As shown in Fig. 6, RAD51AP1 plays a critical role in BCSC self-renewal and RAD51AP1 deficiency not only reduced the BCSC pool but also reprogramed BCSCs (three distinct population as seen in normal control mammary gland). Because cancer stem cells (CSC) have been implicated in conventional chemotherapy and radiotherapy resistance (33), we explored the clinical utility of RAD51AP1 KD in inducing sensitivity to chemo- and radiotherapy. CSCs are a small population of cells (1%–2%) with unique characteristics such as self-renewal, high proliferation rate, and the ability to generate heterogenic lineages of cancer cells (22, 23). Therefore, there are various types of CSCs within a tumor, with different mutational profiles and in different stages of cell cycling. Typically, within a tumor, there is one dominant population driving tumor progression, but there are always other minor populations waiting for an opportunity to expand. This opportunity often comes when the dominant CSC population is destroyed during chemotherapy or ionizing radiation. The smaller CSC population, which was either in a quiescent state during treatment, or has acquired resistance to therapeutics, can emerge and promote new tumor growth. The recurring tumor is often more aggressive and resistant to previous therapeutics, thereby increasing the risk for metastasis and requiring a new treatment strategy to be devised. As shown in Fig. 6, RAD51AP1 appears to play an important role in CSC maintenance and self-renewal and, thus, we asked whether RAD51AP1 deficiency will potentiate chemotherapy (paclitaxel) and radiotherapy (ionizing radiation) response in cancer cells. RAD51AP1 KD (RAD51AP1shRNA) in human breast cancer cell line (CAL51) and mouse mammary tumor cell line (AT-3) significantly potentiated both paclitaxel- and ionizing radiation–induced apoptosis when compared with vector-transfected cells (Fig. 7A and B). To provide more concrete evidence for the role of RAD51AP1 in drug resistance, we isolated mammary epithelial cells from the tumor tissues obtained from Rad51ap1+/+-C3(1)-Tg and Rad51ap1−/−-C3(1)-Tg mice and then treated with paclitaxel and ionizing radiation. We found that Rad51ap1 deficiency potentiates paclitaxel and ionizing radiation response by increasing apoptotic cell death (Fig. 7C). These data demonstrate that RAD51AP1 deficiency indeed leads to increased cellular sensitivity to chemotherapy and radiotherapy. We then asked whether paclitaxel resistance is associated with increased RAD51AP1 expression and whether RAD51AP1 KD would resensitize the CAL51 cells to chemotherapy response. Thus, we generated paclitaxel-resistant (PTX-R) CAL51 cell line by increasing paclitaxel concentration (10–250 nmol/L) as described previously (34). We analyzed RAD51AP1 expression in paclitaxel-sensitive (PTX-S) and PTX-R cell lines and found that RAD51AP1 expression was significantly increased in PTX-R cells compared with PTX-S cells (Fig. 7D). Then, we took the CAL51-PTX-R cell line and infected with pLKO.1 and RAD51AP1shRNA. RAD51AP1 KD was confirmed by qPCR analysis (Fig. 7E). We found that RAD51AP1 depletion resensitizes CAL51-PTX-R cells for paclitaxel as evidenced by increased apoptotic cell death (Fig. 7F). We also found that RAD51AP1 deficiency is associated with a reduced BCSC pool (Fig. 7G and H). We next analyzed the expression of stem cell self-renewal genes like NANOG, KLF4, SOX2, and OCT4 and found that RAD51AP1 KD in PTX-R cells significantly reduced NANOG and KLF4 expression (Fig. 7I). These data provide direct evidence that RAD51AP1 plays a critical role in resistance to chemotherapy and radiotherapy, in that RAD51AP1 deficiency not only potentiates chemotherapy response, but also resensitizes the resistant cancer cells to chemotherapy. Overall, our results provide evidence that RAD51AP1 plays a critical role in breast cancer growth and metastasis by regulating BCSC self-renewal, and is involved in tumor growth and metastasis, drug resistance, and reduced overall survival. Thus, RAD51AP1 is an attractive target for the prevention and treatment of breast cancer.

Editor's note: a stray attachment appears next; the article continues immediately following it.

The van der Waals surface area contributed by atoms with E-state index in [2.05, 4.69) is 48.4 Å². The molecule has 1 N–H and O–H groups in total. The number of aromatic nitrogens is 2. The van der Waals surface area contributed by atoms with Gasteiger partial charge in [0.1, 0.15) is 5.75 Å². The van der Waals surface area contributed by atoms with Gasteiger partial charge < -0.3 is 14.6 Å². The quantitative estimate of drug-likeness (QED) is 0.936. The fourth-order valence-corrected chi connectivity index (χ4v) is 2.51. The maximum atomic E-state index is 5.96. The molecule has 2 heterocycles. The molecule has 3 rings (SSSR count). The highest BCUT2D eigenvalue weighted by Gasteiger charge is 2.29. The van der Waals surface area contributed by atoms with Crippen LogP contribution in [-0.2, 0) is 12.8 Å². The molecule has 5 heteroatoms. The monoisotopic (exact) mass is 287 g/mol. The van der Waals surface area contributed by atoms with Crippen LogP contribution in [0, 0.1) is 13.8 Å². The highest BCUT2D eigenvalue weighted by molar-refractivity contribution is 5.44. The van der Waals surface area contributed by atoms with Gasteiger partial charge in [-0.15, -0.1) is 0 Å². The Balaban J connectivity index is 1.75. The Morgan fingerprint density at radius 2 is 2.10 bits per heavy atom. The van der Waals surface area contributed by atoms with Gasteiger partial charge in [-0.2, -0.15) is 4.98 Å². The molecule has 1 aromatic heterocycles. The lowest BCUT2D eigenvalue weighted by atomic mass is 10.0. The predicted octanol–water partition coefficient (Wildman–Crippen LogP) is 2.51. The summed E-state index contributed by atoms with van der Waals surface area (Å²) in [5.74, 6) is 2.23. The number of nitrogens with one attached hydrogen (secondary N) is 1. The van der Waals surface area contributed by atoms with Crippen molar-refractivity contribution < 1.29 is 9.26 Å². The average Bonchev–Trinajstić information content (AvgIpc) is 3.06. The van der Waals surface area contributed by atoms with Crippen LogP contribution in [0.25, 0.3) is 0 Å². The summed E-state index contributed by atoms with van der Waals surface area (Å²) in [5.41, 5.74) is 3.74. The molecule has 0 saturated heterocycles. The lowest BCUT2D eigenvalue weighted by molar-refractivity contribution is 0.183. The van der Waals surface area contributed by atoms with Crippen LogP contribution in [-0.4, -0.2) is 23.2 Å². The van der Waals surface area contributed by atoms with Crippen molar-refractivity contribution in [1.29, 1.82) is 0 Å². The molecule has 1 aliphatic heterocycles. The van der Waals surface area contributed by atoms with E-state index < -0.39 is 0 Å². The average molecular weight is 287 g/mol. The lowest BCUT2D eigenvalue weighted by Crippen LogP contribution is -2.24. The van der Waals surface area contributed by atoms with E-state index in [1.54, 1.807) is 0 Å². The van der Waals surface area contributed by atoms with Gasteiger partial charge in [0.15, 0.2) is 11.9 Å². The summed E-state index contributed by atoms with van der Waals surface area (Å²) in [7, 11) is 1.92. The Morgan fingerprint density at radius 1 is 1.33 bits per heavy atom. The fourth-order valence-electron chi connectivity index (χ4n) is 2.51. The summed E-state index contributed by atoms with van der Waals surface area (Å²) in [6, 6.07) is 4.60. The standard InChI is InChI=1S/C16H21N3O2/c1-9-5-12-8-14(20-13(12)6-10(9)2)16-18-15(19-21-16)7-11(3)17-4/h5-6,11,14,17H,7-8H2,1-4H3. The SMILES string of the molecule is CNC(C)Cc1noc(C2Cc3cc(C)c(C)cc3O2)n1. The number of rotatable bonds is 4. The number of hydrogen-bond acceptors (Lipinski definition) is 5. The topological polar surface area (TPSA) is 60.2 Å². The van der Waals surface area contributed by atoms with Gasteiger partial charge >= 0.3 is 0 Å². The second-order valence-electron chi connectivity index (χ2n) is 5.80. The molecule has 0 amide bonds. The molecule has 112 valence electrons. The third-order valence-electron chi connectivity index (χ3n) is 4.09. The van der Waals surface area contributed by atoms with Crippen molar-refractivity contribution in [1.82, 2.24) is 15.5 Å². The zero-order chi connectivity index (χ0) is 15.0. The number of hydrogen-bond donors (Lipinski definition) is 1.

Figure 7.